The Speech

Feb. 8, 2016 (4 years, 4 months ago)

It’s one of the most important speeches that the President delivers in any year. With a primetime tv audience, it is a tremendous PR opportunity for the President to simultaneously lay out his agenda and reassure doubters - both local and foreign.


There are a few safe bets for Thursday's address: There will be some applause lines, the odd political jibe, some tepid and obligatory clapping, namechecking guests in the gallery and no ad libbing. Don't bother to look for inspiring rhetoric and poetic speech – if it does happen it will be in small doses. This speech is not designed for that. It is mostly dull, sprawling and a laundry-list of the administration's legislative and programmatic proposals for the year.

The speech is the result of collaboration among a large number of officials in the Presidency - including policy advisors, researchers and speech writers – and outside advisors and thinkers. Traditionally, the Cabinet Lekgotla plays a central role in shaping the speech. This year, meetings were also held with business leaders and labour, which are expected to influence the speech. Every government department competes to get their input and projects into the speech. The debates on the address aren’t limited to its content but also extend to how and where their ideas are introduced. Despite the weeks of drafting, there is still tinkering happening up to the last day. It's probably only a matter of time before the Presidency screen tests the speech as part of the fine-tuning process.

The target audience consists of different constituencies, which includes MPs, citizens, trade unions, business leaders, foreign investors, foreign governments and credit rating agencies. The media, pundits and stakeholder groups, will dissect every word and inflection carefully days after, to make sense of what it all means for particular sectors.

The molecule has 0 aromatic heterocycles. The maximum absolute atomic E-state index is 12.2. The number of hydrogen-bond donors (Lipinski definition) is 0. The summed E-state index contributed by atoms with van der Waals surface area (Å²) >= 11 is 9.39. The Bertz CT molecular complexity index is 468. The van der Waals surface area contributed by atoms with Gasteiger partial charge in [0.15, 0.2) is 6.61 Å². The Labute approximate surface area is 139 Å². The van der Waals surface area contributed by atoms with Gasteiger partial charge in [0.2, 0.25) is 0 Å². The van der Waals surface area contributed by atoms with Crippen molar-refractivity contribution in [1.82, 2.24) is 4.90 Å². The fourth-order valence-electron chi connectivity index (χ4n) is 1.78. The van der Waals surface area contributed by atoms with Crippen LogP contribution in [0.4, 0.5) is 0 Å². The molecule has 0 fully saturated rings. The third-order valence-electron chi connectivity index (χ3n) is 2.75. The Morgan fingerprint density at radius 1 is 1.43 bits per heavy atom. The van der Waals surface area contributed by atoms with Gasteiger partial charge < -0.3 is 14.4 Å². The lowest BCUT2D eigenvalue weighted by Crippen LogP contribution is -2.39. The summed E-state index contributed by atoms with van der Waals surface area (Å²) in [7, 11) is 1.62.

Some argue that too much attention and meaning is ascribed to the speech when it is quickly forgotten by the public. Others point out that it sets the tone for the year. Memorability is probably the best way to measure the success of this type of speech and this is seldom achieved. Either way, the reaction from the gallery, public (via social media, polling), political opponents and the markets will be known instantly. This is an election year so the political impact could also be felt later as well.

Many of the items included in the speech will not be accomplished – several ideas are long-term visions, while some proposals won't be successful. Also, the facts and figures trotted out are not always true and can lack context (Read Africa Check here and here).

President Zuma’s SONA speeches have typically lasted about an hour and are approximately 5000 words. President Mandela's speeches averaged around 6000 words and President Mbeki 7000 words.

What about the main talking points for this year? According to political parties and many experts, the economy is at the top of the list. This is against the backdrop of a depreciating Rand, low growth, a deteriorating inflation outlook, job cuts and weak commodity prices. Announcements on social and infrastructure programmes, tax reform, higher education and the local government elections are expected to feature.

At the best of times, this is a difficult kind of speech to give. This is even more so in a difficult climate where the challenges are severe and critics loud and hostile. South Africa will be watching.

President Zuma is delivering his ninth speech so he does not need any advice. Here are a few tips if you ever have to give a SONA speech one day:

  1. Make it short and to-the-point. Quality, substance and brevity trumps rambling.

  2. Address the burning issues. Don't tip-toe around issues that need confronting. Tackle them head-on.

  3. Rehearse. This enables you to speak with conviction and certainty. It also minimises the risk of stumbles.

  4. Tonality, cadence and energy are important.


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